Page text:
Tests of the Singularity Acceleration Hypothesis

as the Mechanism of Universe Formation from Gravitationally Bound Structures

Universe Formation Home Page

1 November 2012

 

The singularity acceleration hypothesis has seven major concepts that may be evaluated or tested somewhat independently of each other. If these basic concepts can be proven, then the numerous other proposed secondary hypotheses will be confirmed, subsequently be confirmed from unanticipated information, or be shown to be the most plausible explanation of universe formation.

1.    The expansion of the universe will form distinct sections with galaxy clusters and supercluster gravitationally bound to each other but separated from the rest of the universe, which will disappear over the event horizon of each section.

2.    Galaxy clusters and sometimes supercluster will consolidate primarily into supermassive black holes.

3.    Single dominant supermassive black hole singularities will consolidate all of the mass in the black holes that are gravitationally bound over hundreds of billions of years or more.

4.    Dark energy will push and assist the bending of space to the speed of light by the dominant supermassive black hole singularities which act as a catalyst for dark energy to supply most of the energy for the big bang.

5.    The separation of a singularity from the universe will cause a phase transition suspending the laws of gravitation attraction, inflation mass-multiplying effect, and CP violation.

6.    The existence of other universes will support the singularity acceleration hypothesis.

7.    The possibility of a micro black hole forming outside of a universe will support the singularity acceleration hypothesis.

 

Computer simulation provides the most practical verification of this hypothesis

Models of the following hypothesized phenomena would provide the best means to determine the value of the singularity acceleration concept in explaining the formation of the universe.

 

1. The evidence for the universe expansion and separation and the concurrent consolidation of galaxies within clusters has been demonstrated by Nagamine, Kentaro, Loeb, and Abraham when they calculated the eventual merger of Andromeda and the Milky Way Galaxies along with some smaller galaxies. They also predict that, as a result of the universe expansion, this consolidated galaxy will be separated from the rest of the universe and disappear over the event horizon. [11] This concept appears applicable to the entire universe; however, more information would substantiate the principle. Data from the Baryon Oscillation Spectroscopic Survey (BOSS) and other projects will likely confirm this theory. [55]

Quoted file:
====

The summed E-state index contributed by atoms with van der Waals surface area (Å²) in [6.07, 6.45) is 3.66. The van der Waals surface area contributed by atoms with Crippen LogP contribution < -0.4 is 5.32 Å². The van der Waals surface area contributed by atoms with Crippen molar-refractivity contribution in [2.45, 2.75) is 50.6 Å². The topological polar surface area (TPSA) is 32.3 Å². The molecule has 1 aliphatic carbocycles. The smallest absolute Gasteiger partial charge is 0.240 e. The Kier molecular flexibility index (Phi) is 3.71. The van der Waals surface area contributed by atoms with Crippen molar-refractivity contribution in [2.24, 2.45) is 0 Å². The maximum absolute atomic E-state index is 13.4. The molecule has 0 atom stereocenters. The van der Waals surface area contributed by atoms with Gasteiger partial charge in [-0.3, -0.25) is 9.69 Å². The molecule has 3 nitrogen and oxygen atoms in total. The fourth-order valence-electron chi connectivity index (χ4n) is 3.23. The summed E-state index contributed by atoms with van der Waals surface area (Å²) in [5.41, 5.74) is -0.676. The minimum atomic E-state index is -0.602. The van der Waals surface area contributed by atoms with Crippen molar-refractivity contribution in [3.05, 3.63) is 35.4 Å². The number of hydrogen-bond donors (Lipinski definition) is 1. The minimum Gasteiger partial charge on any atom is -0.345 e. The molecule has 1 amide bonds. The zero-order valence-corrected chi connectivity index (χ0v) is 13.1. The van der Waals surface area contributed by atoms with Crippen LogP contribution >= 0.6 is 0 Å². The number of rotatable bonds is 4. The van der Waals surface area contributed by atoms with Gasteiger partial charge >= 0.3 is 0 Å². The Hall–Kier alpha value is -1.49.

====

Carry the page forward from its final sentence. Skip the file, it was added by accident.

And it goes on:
2. The singularity acceleration model predicts that over hundreds of billions of years, supermassive black holes will gain mass relative to the mass in their galaxies. The accretion and merger process is necessary for the supermassive black holes to become dominant and their singularities to escape from the universe. This is a very slow process; however, there should be some difference over five or six billion years. A test that may be feasible in the future would compare the mass ratios of supermassive black holes to their galaxies in two significant samples: one sample of nearby galaxy clusters and another sample of selected galaxy clusters about six billion light years away, which in effect are providing information from six billion years ago. Careful controls for comparable clusters and dark matter should be selected to ensure appropriately comparable galaxies are being studied. The total mass of the supermassive black holes in a galaxy cluster compared to all the mass in their cluster can be averaged with several hundred clusters. The difference in the ratio of supermassive black hole mass to the total galaxy mass between the distant galaxies and the nearby clusters would be small, maybe only one hundredth of one percent. With present technology, any difference found may be within the bounds of experimental error; however, in principle this experiment would be able to predict the likelihood and the length of time needed for the formation of dominant supermassive black holes.